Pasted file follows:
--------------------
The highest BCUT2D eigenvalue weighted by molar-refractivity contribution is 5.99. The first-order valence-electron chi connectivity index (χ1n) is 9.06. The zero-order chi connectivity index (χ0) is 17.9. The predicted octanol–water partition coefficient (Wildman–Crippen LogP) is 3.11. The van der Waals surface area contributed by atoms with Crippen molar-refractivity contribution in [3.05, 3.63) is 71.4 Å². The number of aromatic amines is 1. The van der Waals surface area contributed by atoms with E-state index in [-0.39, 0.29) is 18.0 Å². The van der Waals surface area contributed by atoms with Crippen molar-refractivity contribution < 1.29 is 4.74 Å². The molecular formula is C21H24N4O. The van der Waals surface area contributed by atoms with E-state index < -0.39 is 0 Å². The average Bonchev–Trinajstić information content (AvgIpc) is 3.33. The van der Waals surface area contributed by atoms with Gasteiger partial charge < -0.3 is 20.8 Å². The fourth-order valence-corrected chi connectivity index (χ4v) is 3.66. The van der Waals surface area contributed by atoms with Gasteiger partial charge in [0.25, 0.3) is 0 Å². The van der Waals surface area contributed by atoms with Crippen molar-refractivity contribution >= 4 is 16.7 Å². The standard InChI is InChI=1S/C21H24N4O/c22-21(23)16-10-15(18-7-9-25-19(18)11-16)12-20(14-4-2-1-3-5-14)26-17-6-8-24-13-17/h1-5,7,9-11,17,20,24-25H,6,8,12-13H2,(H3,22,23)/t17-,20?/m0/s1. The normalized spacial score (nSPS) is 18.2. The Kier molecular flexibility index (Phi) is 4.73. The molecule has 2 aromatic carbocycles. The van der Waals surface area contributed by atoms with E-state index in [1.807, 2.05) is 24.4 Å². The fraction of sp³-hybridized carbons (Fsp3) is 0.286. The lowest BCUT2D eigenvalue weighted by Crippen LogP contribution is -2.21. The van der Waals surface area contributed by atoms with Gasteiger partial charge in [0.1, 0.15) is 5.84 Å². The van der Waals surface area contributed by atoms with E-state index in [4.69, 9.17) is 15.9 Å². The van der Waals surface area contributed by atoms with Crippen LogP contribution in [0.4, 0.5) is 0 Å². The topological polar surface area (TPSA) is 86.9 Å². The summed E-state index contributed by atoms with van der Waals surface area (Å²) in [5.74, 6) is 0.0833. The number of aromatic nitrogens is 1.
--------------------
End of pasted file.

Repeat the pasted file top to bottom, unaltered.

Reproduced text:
The highest BCUT2D eigenvalue weighted by molar-refractivity contribution is 5.99. The first-order valence-electron chi connectivity index (χ1n) is 9.06. The zero-order chi connectivity index (χ0) is 17.9. The predicted octanol–water partition coefficient (Wildman–Crippen LogP) is 3.11. The van der Waals surface area contributed by atoms with Crippen molar-refractivity contribution in [3.05, 3.63) is 71.4 Å². The number of aromatic amines is 1. The van der Waals surface area contributed by atoms with E-state index in [-0.39, 0.29) is 18.0 Å². The van der Waals surface area contributed by atoms with Crippen molar-refractivity contribution < 1.29 is 4.74 Å². The molecular formula is C21H24N4O. The van der Waals surface area contributed by atoms with E-state index < -0.39 is 0 Å². The average Bonchev–Trinajstić information content (AvgIpc) is 3.33. The van der Waals surface area contributed by atoms with Gasteiger partial charge < -0.3 is 20.8 Å². The fourth-order valence-corrected chi connectivity index (χ4v) is 3.66. The van der Waals surface area contributed by atoms with Gasteiger partial charge in [0.25, 0.3) is 0 Å². The van der Waals surface area contributed by atoms with Crippen molar-refractivity contribution >= 4 is 16.7 Å². The standard InChI is InChI=1S/C21H24N4O/c22-21(23)16-10-15(18-7-9-25-19(18)11-16)12-20(14-4-2-1-3-5-14)26-17-6-8-24-13-17/h1-5,7,9-11,17,20,24-25H,6,8,12-13H2,(H3,22,23)/t17-,20?/m0/s1. The normalized spacial score (nSPS) is 18.2. The Kier molecular flexibility index (Phi) is 4.73. The molecule has 2 aromatic carbocycles. The van der Waals surface area contributed by atoms with E-state index in [1.807, 2.05) is 24.4 Å². The fraction of sp³-hybridized carbons (Fsp3) is 0.286. The lowest BCUT2D eigenvalue weighted by Crippen LogP contribution is -2.21. The van der Waals surface area contributed by atoms with Gasteiger partial charge in [0.1, 0.15) is 5.84 Å². The van der Waals surface area contributed by atoms with E-state index in [4.69, 9.17) is 15.9 Å². The van der Waals surface area contributed by atoms with Crippen LogP contribution in [0.4, 0.5) is 0 Å². The topological polar surface area (TPSA) is 86.9 Å². The summed E-state index contributed by atoms with van der Waals surface area (Å²) in [5.74, 6) is 0.0833. The number of aromatic nitrogens is 1.